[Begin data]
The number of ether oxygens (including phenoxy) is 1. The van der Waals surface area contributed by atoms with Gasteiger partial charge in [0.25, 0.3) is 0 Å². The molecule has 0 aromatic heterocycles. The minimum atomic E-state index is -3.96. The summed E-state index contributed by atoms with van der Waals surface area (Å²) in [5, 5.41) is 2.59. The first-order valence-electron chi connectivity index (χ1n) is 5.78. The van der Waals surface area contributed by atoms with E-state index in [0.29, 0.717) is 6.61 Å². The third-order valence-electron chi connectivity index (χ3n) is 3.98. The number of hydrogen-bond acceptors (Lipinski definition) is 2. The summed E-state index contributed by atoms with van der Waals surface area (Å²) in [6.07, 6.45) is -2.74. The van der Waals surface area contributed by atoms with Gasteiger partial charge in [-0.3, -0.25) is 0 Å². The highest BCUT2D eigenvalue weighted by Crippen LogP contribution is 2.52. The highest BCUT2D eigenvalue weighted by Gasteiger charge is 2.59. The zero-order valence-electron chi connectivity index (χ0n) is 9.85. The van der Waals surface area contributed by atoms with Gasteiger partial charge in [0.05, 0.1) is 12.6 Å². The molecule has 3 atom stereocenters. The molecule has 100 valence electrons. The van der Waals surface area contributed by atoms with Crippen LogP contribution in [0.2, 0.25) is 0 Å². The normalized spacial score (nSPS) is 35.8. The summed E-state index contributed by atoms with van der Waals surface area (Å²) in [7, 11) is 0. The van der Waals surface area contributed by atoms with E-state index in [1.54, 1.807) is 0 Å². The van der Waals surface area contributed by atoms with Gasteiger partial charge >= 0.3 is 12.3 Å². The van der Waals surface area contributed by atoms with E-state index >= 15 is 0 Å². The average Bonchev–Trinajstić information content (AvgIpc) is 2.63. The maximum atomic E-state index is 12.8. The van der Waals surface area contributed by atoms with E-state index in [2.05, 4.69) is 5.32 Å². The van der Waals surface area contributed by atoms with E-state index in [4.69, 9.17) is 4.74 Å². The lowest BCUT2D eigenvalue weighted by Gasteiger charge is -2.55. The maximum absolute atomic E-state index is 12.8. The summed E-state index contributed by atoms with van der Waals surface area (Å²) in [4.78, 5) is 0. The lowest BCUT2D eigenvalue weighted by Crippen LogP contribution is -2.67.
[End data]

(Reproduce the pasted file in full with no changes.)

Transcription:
The number of ether oxygens (including phenoxy) is 1. The van der Waals surface area contributed by atoms with Gasteiger partial charge in [0.25, 0.3) is 0 Å². The molecule has 0 aromatic heterocycles. The minimum atomic E-state index is -3.96. The summed E-state index contributed by atoms with van der Waals surface area (Å²) in [5, 5.41) is 2.59. The first-order valence-electron chi connectivity index (χ1n) is 5.78. The van der Waals surface area contributed by atoms with E-state index in [0.29, 0.717) is 6.61 Å². The third-order valence-electron chi connectivity index (χ3n) is 3.98. The number of hydrogen-bond acceptors (Lipinski definition) is 2. The summed E-state index contributed by atoms with van der Waals surface area (Å²) in [6.07, 6.45) is -2.74. The van der Waals surface area contributed by atoms with Gasteiger partial charge in [-0.3, -0.25) is 0 Å². The highest BCUT2D eigenvalue weighted by Crippen LogP contribution is 2.52. The highest BCUT2D eigenvalue weighted by Gasteiger charge is 2.59. The zero-order valence-electron chi connectivity index (χ0n) is 9.85. The van der Waals surface area contributed by atoms with Gasteiger partial charge in [0.05, 0.1) is 12.6 Å². The molecule has 3 atom stereocenters. The molecule has 100 valence electrons. The van der Waals surface area contributed by atoms with Crippen LogP contribution in [0.2, 0.25) is 0 Å². The normalized spacial score (nSPS) is 35.8. The summed E-state index contributed by atoms with van der Waals surface area (Å²) in [7, 11) is 0. The van der Waals surface area contributed by atoms with E-state index in [1.54, 1.807) is 0 Å². The van der Waals surface area contributed by atoms with Gasteiger partial charge >= 0.3 is 12.3 Å². The van der Waals surface area contributed by atoms with E-state index >= 15 is 0 Å². The average Bonchev–Trinajstić information content (AvgIpc) is 2.63. The maximum atomic E-state index is 12.8. The van der Waals surface area contributed by atoms with E-state index in [2.05, 4.69) is 5.32 Å². The van der Waals surface area contributed by atoms with E-state index in [4.69, 9.17) is 4.74 Å². The lowest BCUT2D eigenvalue weighted by Gasteiger charge is -2.55. The maximum absolute atomic E-state index is 12.8. The summed E-state index contributed by atoms with van der Waals surface area (Å²) in [4.78, 5) is 0. The lowest BCUT2D eigenvalue weighted by Crippen LogP contribution is -2.67.